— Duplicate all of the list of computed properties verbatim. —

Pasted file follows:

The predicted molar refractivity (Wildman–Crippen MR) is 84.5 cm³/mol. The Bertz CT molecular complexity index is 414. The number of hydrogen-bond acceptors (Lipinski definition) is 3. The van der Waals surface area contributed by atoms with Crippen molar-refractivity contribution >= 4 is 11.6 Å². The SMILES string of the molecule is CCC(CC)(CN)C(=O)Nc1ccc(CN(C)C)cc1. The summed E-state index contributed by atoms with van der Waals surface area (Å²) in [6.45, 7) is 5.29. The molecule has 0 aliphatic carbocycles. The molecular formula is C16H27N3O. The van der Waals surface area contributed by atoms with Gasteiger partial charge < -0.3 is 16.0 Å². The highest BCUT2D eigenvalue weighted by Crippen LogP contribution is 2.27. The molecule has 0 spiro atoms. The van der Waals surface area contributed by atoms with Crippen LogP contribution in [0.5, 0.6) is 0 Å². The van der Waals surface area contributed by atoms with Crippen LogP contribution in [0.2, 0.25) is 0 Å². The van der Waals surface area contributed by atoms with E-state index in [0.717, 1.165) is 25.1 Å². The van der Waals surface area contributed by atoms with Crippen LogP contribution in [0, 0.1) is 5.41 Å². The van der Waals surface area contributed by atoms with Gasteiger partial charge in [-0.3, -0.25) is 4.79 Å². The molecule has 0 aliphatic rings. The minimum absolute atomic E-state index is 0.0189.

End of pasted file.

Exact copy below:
The predicted molar refractivity (Wildman–Crippen MR) is 84.5 cm³/mol. The Bertz CT molecular complexity index is 414. The number of hydrogen-bond acceptors (Lipinski definition) is 3. The van der Waals surface area contributed by atoms with Crippen molar-refractivity contribution >= 4 is 11.6 Å². The SMILES string of the molecule is CCC(CC)(CN)C(=O)Nc1ccc(CN(C)C)cc1. The summed E-state index contributed by atoms with van der Waals surface area (Å²) in [6.45, 7) is 5.29. The molecule has 0 aliphatic carbocycles. The molecular formula is C16H27N3O. The van der Waals surface area contributed by atoms with Gasteiger partial charge < -0.3 is 16.0 Å². The highest BCUT2D eigenvalue weighted by Crippen LogP contribution is 2.27. The molecule has 0 spiro atoms. The van der Waals surface area contributed by atoms with Crippen LogP contribution in [0.5, 0.6) is 0 Å². The van der Waals surface area contributed by atoms with Crippen LogP contribution in [0.2, 0.25) is 0 Å². The van der Waals surface area contributed by atoms with E-state index in [0.717, 1.165) is 25.1 Å². The van der Waals surface area contributed by atoms with Crippen LogP contribution in [0, 0.1) is 5.41 Å². The van der Waals surface area contributed by atoms with Gasteiger partial charge in [-0.3, -0.25) is 4.79 Å². The molecule has 0 aliphatic rings. The minimum absolute atomic E-state index is 0.0189.